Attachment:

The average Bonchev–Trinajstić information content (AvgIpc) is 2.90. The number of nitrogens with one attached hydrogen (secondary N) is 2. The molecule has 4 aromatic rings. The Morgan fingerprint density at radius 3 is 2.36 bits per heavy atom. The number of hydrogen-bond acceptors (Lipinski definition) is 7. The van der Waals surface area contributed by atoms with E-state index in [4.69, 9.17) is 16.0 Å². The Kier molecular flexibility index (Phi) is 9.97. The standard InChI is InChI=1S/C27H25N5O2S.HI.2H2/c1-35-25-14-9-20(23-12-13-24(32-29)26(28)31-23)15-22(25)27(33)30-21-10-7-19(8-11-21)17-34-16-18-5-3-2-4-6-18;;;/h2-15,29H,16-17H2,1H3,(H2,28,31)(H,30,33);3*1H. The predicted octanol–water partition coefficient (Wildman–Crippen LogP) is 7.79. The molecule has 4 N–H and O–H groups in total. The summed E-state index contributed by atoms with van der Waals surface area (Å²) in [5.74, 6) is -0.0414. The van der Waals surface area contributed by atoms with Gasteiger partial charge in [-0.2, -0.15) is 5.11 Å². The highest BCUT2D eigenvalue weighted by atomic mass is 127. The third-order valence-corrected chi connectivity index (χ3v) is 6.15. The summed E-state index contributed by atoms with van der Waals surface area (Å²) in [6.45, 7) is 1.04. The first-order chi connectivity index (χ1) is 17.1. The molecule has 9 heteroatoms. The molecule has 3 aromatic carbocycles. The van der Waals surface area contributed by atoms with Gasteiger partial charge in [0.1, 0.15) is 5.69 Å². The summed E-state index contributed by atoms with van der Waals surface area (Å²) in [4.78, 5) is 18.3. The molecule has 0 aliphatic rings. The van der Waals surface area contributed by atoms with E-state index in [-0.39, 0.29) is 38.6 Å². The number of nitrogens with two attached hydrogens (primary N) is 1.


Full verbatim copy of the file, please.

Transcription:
The average Bonchev–Trinajstić information content (AvgIpc) is 2.90. The number of nitrogens with one attached hydrogen (secondary N) is 2. The molecule has 4 aromatic rings. The Morgan fingerprint density at radius 3 is 2.36 bits per heavy atom. The number of hydrogen-bond acceptors (Lipinski definition) is 7. The van der Waals surface area contributed by atoms with E-state index in [4.69, 9.17) is 16.0 Å². The Kier molecular flexibility index (Phi) is 9.97. The standard InChI is InChI=1S/C27H25N5O2S.HI.2H2/c1-35-25-14-9-20(23-12-13-24(32-29)26(28)31-23)15-22(25)27(33)30-21-10-7-19(8-11-21)17-34-16-18-5-3-2-4-6-18;;;/h2-15,29H,16-17H2,1H3,(H2,28,31)(H,30,33);3*1H. The predicted octanol–water partition coefficient (Wildman–Crippen LogP) is 7.79. The molecule has 4 N–H and O–H groups in total. The summed E-state index contributed by atoms with van der Waals surface area (Å²) in [5.74, 6) is -0.0414. The van der Waals surface area contributed by atoms with Gasteiger partial charge in [-0.2, -0.15) is 5.11 Å². The highest BCUT2D eigenvalue weighted by atomic mass is 127. The third-order valence-corrected chi connectivity index (χ3v) is 6.15. The summed E-state index contributed by atoms with van der Waals surface area (Å²) in [6.45, 7) is 1.04. The first-order chi connectivity index (χ1) is 17.1. The molecule has 9 heteroatoms. The molecule has 3 aromatic carbocycles. The van der Waals surface area contributed by atoms with Gasteiger partial charge in [0.1, 0.15) is 5.69 Å². The summed E-state index contributed by atoms with van der Waals surface area (Å²) in [4.78, 5) is 18.3. The molecule has 0 aliphatic rings. The van der Waals surface area contributed by atoms with E-state index in [-0.39, 0.29) is 38.6 Å². The number of nitrogens with two attached hydrogens (primary N) is 1.